Christians Forced Into the Dictators' Fold
The recent violence in Egypt between Copts and the Egyptian army, with its sectarian overtones, poured ice on the high expectations surrounding the Arab intifadas. Arab Christians in particular are worried about the future, and their anxieties are colouring their interpretation of the repression all over.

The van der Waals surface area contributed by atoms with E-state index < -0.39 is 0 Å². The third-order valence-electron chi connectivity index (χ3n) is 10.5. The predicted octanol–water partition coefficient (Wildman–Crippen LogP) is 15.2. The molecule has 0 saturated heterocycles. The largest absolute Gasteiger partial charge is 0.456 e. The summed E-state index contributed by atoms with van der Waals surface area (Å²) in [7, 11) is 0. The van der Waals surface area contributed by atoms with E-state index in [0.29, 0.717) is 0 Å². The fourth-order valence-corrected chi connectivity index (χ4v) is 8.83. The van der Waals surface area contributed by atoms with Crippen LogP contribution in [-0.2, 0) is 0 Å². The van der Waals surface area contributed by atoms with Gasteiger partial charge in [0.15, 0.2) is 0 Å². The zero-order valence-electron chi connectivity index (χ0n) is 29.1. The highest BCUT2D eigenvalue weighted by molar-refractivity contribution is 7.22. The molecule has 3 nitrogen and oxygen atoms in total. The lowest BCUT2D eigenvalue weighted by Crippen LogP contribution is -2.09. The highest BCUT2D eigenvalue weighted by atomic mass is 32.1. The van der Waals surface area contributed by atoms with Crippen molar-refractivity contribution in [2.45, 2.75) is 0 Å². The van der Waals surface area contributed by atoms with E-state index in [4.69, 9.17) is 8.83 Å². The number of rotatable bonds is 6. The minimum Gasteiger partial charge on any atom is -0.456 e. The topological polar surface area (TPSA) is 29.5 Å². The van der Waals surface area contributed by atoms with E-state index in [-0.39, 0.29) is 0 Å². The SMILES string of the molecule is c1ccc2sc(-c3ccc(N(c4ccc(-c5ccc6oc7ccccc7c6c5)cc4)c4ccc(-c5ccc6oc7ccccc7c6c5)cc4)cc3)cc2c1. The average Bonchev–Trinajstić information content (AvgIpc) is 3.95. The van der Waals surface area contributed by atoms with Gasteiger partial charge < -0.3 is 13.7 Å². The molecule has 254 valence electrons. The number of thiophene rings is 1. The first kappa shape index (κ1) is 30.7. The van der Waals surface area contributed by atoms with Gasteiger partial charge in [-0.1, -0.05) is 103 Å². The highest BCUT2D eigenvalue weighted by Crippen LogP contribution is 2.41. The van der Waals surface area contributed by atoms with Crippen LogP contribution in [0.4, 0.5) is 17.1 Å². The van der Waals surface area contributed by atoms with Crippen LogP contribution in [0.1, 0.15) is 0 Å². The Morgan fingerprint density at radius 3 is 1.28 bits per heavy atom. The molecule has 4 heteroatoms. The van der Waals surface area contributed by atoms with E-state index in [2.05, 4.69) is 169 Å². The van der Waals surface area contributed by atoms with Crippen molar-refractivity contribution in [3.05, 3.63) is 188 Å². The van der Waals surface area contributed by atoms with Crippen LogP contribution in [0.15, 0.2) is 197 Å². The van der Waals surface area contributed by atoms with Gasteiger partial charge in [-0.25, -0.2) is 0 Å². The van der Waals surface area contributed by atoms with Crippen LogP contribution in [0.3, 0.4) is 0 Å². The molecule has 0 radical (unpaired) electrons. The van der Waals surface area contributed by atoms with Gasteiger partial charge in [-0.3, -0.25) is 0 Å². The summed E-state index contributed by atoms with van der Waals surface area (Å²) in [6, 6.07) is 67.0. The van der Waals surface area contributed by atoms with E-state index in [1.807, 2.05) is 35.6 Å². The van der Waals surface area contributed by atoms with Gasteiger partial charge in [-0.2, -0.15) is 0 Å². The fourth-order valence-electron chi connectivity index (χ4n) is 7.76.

For Christians in the Levant and Iraq, communal security in recent decades has involved a static reading of political affairs. As a minority, they have feared that change might threaten the stability that was buying them respite. That is why Christians tended to be on good terms with the autocrats, whether under the Assad regime in Syria, which is led by minority Alawites, or the previous regime of Saddam Hussein in Iraq, led by minority Sunnis. This was true even if it led to charges from their more assertive brethren elsewhere that this exemplified the submissiveness of dhimmis - minorities protected under Islam.
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